Posted on: March 3, 2017 | By: jmeyer9 | Filed under: Peabody Developmental Motor Scales-2, T&M Tools

The previously posted information is current and up to date at this time

Tavasoli A, Azimi P, Montazari A. Reliability and Validity of the Peabody Developmental Motor Scales-Second Edition for Assessing Motor Development of Low Birth Weight Preterm Infants. Pediatric Neurology [serial online]. October 2014;51(4):522-526.

The Purpose of the Article

The purpose of this article was to validate the Peabody Developmental Motor Scales, 2nd Edition for infants with low birth weight.

Study Population

The study included 88 infants, 58 LBW infants, from the teaching hospital associated with Iran University of Medical Sciences, and 30 normal birth weight infants from the pediatric clinic of the same hospital.

LBW Group: infants with gestation less than 37 weeks were considered ‘preterm neonates’, and were excluded if they had asphyxia, hemorrhage, congenital malformations, small for gestation, in utero retardation, chromosomal abnormalities, genetic syndromes, and multiples. The corrected age was calculated as such: 37-gestation=A, corrected age=chronological age-A

Control Group: infants excluded included NICU admission, gestation of <37 weeks or >42 weeks, multiples; and MSK, neuro, and genetic disorders that could negatively influence motor development.


This was a cross-sectional study between June and November 208 in Tehran, Iran.

The researchers used this as a prospective clinical validation study, using a control group, to test the reliability, internal consistency (using Cronbach alpha coefficient), test-retest reliability (using ICC at a one week interval), and validity (convergent validity/criterion validity).

A skilled occupational therapist collected the data for both groups and a skilled pediatric neurologist and neurosurgeon performed the evaluation.

Outcome Measures

Using the PDMS-2 with LBW and normal birth weight infants and comparing the infants’ scores with the Bayley Scales of Infant Development, 2nd Edition (BSID-II).


The pediatric neurologist and neurosurgeon performed both the Peabody Developmental Motor Scales-Second Edition and the Bayley Scales of Infant Development, 2nd Edition on all subjects.


The mean age of the infants was 18 months (2) and the mean duration of the admission period in LBW group was 7.5 days (4-11).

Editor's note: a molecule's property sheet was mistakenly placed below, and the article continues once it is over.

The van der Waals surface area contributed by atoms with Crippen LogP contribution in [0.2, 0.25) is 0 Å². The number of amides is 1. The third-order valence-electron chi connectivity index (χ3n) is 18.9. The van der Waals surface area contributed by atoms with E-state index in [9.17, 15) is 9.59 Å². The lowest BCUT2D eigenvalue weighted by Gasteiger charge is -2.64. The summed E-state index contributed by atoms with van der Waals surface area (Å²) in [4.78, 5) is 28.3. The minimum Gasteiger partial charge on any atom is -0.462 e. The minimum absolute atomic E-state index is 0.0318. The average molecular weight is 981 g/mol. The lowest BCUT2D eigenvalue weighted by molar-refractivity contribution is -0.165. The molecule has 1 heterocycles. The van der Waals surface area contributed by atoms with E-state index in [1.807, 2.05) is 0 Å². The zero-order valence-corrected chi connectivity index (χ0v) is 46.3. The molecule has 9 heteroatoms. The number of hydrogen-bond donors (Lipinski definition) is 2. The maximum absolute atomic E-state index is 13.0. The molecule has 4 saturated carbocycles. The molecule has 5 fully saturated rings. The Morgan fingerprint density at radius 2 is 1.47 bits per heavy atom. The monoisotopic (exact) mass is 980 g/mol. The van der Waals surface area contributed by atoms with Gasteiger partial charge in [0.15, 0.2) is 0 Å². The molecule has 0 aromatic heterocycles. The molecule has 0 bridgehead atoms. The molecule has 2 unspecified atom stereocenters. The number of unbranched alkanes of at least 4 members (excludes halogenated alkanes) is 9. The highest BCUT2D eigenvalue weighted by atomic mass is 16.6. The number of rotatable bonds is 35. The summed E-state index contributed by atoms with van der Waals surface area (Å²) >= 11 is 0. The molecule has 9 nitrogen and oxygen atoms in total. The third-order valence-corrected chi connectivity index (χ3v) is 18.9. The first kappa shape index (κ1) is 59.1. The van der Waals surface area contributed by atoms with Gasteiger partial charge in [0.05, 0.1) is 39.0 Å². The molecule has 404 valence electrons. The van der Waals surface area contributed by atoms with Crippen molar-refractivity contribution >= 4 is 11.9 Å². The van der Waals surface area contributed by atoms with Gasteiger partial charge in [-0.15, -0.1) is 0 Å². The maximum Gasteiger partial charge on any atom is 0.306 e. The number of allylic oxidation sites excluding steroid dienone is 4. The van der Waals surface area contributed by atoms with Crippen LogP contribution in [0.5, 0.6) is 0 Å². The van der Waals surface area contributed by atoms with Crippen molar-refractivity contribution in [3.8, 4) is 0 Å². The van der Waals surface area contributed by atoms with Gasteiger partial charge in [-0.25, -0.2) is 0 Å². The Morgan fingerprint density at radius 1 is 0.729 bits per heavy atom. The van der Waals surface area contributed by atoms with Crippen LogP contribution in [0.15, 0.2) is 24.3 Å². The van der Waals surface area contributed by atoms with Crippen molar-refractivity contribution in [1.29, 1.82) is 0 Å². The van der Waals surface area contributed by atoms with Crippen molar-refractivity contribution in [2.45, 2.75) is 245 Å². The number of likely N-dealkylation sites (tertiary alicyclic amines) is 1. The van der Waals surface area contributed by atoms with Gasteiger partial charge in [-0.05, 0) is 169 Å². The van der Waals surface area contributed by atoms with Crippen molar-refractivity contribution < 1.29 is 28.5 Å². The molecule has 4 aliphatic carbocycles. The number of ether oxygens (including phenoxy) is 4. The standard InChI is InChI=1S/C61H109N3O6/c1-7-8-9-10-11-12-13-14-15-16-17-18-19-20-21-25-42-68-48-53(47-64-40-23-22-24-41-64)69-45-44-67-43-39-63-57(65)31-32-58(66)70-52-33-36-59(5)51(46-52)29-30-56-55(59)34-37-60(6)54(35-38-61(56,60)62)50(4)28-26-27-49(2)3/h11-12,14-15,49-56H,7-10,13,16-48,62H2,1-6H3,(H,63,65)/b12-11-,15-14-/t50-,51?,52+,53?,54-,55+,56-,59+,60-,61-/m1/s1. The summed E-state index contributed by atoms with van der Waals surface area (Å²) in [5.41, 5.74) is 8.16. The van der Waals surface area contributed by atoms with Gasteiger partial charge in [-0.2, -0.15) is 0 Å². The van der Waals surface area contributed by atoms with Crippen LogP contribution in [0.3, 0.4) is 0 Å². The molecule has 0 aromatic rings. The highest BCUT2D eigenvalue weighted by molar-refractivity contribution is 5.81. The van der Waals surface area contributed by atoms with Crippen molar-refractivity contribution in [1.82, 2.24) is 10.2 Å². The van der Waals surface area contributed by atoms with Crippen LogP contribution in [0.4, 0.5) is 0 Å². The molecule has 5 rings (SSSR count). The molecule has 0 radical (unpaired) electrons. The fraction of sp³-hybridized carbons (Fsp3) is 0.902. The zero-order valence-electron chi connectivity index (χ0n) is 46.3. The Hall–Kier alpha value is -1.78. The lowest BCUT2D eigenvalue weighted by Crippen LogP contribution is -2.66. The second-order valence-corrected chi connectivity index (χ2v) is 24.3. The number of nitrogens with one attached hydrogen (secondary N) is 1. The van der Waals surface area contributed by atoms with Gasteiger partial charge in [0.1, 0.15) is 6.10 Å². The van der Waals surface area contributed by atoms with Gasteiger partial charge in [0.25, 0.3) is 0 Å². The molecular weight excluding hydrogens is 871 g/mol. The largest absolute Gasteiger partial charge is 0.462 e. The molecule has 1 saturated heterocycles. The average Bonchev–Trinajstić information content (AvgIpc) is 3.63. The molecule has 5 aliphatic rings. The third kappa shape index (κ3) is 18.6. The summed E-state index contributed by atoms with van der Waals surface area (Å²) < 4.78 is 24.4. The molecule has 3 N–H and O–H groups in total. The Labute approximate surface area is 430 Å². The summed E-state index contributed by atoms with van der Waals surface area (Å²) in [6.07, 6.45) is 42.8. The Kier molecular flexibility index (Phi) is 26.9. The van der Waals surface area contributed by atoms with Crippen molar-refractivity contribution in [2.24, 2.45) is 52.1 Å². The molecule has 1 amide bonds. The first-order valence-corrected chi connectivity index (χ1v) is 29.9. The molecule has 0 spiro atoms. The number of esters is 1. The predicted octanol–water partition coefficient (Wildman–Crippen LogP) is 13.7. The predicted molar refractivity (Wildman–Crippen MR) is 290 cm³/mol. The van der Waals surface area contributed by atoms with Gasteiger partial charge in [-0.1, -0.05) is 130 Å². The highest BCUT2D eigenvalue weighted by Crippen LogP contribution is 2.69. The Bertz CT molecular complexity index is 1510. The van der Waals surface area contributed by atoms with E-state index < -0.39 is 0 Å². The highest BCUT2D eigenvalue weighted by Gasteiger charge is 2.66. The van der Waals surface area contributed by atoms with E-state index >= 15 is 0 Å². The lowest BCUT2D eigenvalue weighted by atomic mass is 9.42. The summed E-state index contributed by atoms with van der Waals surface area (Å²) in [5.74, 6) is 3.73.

There was desirable internal consistency in the questionnaire, the alpha coefficient being 0.90-0.93 for the PDMS-2, there were high ICCS (0.98) signifying excellent stability. The validity of the PDMS-2 discriminated well between the LBW and the control groups. The PDMS-2 scores in the LBW group were significantly lower for the Fine Motor Quotient and the Total Motor Quotient, however there was no significant difference between the two groups for the Gross Motor score. The research showed there was a strong correlation between the BSID-II Motor Scale and the PDMS-2 fine and gross motor scales, showing good convergent validity(r=0.81, P<0.001).

Strengths of the Article

The researchers had many participants in their study, and they had the peds neurologist and peds neurosurgeon do all 88 participants in the same day, maintaining consistency.

Limitations of the Article

The researchers only used participants 18 months of age (+/- 2 months), and they did not study ‘extremely’ LBW infants, so further research would be needed to test children of other ages and extreme weight ranges (possible issues with motor abilities, socio-behavioral and cognitive function. The researchers mentioned they did not include environmental cultural factors of rearing in each group. The researchers also used an older version of the Bayley scales, which might be a limitation for the congruency between the two motor scales.

Overall Conclusion

Overall, the research shows that the PDMS-2 is reliable and valid scale to be used in the clinic for infants, specifically 18 month olds, with low birth weight.